“I loved the whole feel of the school. It was lovely sunny weather, the grounds looked glorious, and I thought – that’s where I want to work. I said, ‘If that job ever comes up, I want to apply’. About six months later it was advertised; I got it and thought ‘My goodness’. Nobody ever teaches you how to be a headteacher. You just come into the profession.”

Having experienced the sharp end of education, she believes independent schools must not stand aloof and should share at least some of their privileges. “One of the things I’ve wanted to do is make us a real part of the community, so we’re not that private school closed to the rest of the world.”

Sheffield Girls’ has been building links with the city’s South East Learning Partnership, which includes primaries in Gleadless, Arbourthorne and the Manor.

One programme, Shine, has been running for six years on Saturday mornings. Around 45 children visit Broomhill ‘who perhaps need to develop a bit more confidence with their learning’, says Valerie.

“They call it ‘serious fun’. They’re mentored by our sixth formers and we have a big celebration at the end where their parents come in.”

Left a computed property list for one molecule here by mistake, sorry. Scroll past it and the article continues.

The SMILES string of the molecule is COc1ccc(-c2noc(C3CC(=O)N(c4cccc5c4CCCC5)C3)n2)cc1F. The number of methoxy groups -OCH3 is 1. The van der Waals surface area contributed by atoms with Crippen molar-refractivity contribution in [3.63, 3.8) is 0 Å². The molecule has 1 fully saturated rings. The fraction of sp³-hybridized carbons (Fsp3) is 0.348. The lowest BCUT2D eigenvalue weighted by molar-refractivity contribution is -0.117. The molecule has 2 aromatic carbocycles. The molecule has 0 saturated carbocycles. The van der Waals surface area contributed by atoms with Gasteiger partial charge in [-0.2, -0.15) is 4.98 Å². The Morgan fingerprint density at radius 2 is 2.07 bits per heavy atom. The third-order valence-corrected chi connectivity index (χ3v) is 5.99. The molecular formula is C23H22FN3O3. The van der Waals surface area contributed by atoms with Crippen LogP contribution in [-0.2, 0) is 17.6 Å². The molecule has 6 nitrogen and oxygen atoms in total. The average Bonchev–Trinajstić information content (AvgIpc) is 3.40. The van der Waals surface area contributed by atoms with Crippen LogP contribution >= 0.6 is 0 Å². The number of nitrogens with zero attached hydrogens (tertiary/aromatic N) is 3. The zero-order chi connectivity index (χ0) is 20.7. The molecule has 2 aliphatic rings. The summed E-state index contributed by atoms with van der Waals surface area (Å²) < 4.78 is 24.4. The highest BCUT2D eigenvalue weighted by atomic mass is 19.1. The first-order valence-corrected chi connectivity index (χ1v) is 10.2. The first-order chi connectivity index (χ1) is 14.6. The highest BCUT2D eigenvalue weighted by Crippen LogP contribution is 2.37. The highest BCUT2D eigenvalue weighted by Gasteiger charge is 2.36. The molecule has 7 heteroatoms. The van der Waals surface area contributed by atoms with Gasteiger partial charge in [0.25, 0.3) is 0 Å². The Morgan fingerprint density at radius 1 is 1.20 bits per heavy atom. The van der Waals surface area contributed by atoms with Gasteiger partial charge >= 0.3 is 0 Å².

Another scheme, Cool to be Clever, has been picked up by the Government as a case study. The learning partnership nominates bright children to attend sessions at the high school, guided by Y10 and Y11 pupils, as well as workshops at Sheffield University.

“It’s trying to sow those seeds of aspiration for families who might not have had any experience of university education. Hopefully they’ll carry on and think ‘Yes, I can be an engineer or a lawyer’. It’s been a fantastic project. Hopefully it will start to be rolled out in other cities across the UK.”

Valerie’s staff have taught Latin to children from Arbourthorne and Gleadless, in a bid to boost their understanding of vocabulary. The new English SATs tests require a high level of reading comprehension, and modern GCSEs are tougher too, she thinks.

“They’re looking for the inference of the question that you’ve got to draw out from the text. And with the A-levels, the move to linear exams is so much more difficult. It’s back to when I was at school where you’ve got to learn a full two years’ of work to put in one exam. The pressure on them is massive. The modular system was far more sensible, because life is about an ongoing process of learning.”

But surely girls at Sheffield High get the gold standard in education. Doesn’t every child deserve this?